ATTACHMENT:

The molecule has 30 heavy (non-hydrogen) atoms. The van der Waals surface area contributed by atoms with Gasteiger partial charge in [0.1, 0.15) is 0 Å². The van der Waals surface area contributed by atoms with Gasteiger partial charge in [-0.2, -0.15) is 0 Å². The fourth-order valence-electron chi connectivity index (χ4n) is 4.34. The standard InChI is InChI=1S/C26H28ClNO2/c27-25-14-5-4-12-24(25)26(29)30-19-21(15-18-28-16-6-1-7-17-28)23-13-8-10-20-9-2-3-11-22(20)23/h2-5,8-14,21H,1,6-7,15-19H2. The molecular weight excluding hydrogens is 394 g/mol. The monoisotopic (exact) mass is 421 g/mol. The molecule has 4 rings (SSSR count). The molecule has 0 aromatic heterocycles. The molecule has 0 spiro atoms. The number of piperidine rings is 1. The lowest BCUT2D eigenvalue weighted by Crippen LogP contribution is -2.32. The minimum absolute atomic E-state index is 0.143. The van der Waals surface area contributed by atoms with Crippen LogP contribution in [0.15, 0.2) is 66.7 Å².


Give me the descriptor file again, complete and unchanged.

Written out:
The molecule has 30 heavy (non-hydrogen) atoms. The van der Waals surface area contributed by atoms with Gasteiger partial charge in [0.1, 0.15) is 0 Å². The van der Waals surface area contributed by atoms with Gasteiger partial charge in [-0.2, -0.15) is 0 Å². The fourth-order valence-electron chi connectivity index (χ4n) is 4.34. The standard InChI is InChI=1S/C26H28ClNO2/c27-25-14-5-4-12-24(25)26(29)30-19-21(15-18-28-16-6-1-7-17-28)23-13-8-10-20-9-2-3-11-22(20)23/h2-5,8-14,21H,1,6-7,15-19H2. The molecular weight excluding hydrogens is 394 g/mol. The monoisotopic (exact) mass is 421 g/mol. The molecule has 4 rings (SSSR count). The molecule has 0 aromatic heterocycles. The molecule has 0 spiro atoms. The number of piperidine rings is 1. The lowest BCUT2D eigenvalue weighted by Crippen LogP contribution is -2.32. The minimum absolute atomic E-state index is 0.143. The van der Waals surface area contributed by atoms with Crippen LogP contribution in [0.15, 0.2) is 66.7 Å².